Jason Mackey: What have the Pirates accomplished during a (surprisingly) busy offseason?
Published in Baseball
Ben Cherington's first three offseasons as Pirates general manager were marked more by learning or outgoing trades than by any foray into free agency.
For example, the Pirates this winter have spent $30,375,000 on free agents — on the lower end MLB-wide, but nearly $11 million more than Pittsburgh's past three offseasons combined and the most for the club since 2017 ($37,575,000).
Put another way, Cherington before this winter had spent more than $3 million on a free agent just twice during his tenure (Yoshi Tsutsugo and Roberto Perez, both last offseason) but over the past few months has done it five times with Vince Velasquez, Rich Hill, Carlos Santana, Austin Hedges and Andrew McCutchen.
The plan's effectiveness can't be truly learned until the season starts, but it does indicate a shift in strategy for the Pirates, who obviously tore it down and are working toward building the entire thing back up again.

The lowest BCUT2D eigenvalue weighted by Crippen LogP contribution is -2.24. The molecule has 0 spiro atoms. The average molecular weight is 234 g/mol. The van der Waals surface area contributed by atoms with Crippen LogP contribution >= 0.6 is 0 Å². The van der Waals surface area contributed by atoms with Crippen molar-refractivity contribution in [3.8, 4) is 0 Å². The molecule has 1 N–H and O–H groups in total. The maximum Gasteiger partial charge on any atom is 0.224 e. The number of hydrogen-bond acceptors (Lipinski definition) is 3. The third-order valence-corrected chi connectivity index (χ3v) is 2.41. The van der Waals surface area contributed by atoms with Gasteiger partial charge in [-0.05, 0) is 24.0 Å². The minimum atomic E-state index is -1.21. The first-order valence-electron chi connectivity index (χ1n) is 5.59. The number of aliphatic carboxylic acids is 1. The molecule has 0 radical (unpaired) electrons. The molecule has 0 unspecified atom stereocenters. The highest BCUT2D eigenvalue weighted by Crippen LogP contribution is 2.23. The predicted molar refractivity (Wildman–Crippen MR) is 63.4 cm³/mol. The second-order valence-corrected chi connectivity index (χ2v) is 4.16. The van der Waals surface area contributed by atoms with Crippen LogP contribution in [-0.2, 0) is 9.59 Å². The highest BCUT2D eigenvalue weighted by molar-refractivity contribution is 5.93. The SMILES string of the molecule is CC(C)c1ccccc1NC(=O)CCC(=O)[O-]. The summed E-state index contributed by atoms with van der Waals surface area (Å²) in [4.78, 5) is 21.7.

"We entered the offseason with a commitment to improve in 2023 and beyond 2023," Cherington told the Post-Gazette this week. "For this offseason, a big part of it was trying to add depth to our lineup and improve our overall on-base ability, plus strengthen and get more left-handed in our pitching staff.
"We wanted to do it in a way that strengthened our team but kept runway open for young players to earn playing time and develop at the major league level. We explored all sorts of things, but we were able to find several matches in free agency that we believe fit our goals. We've had great support from [Pirates owner] Bob [Nutting] along the way."
With the Pirates likely done spending and set to formally re-introduce McCutchen on Friday at PNC Park, let's take a closer look at the ins and outs of their offseason thus far.
For the Pirates, it has been an improvement over some meager offseason spending the past few years. It also ups their payroll to a projected $72,556,630, per Ethan Hullihen of Pirates Prospects, which puts it close to what the team spent in 2014 ($73,426,249).
However, it's barely a drop in the bucket when examining the full MLB picture.
(c)2023 the Pittsburgh Post-Gazette Distributed by Tribune Content Agency, LLC.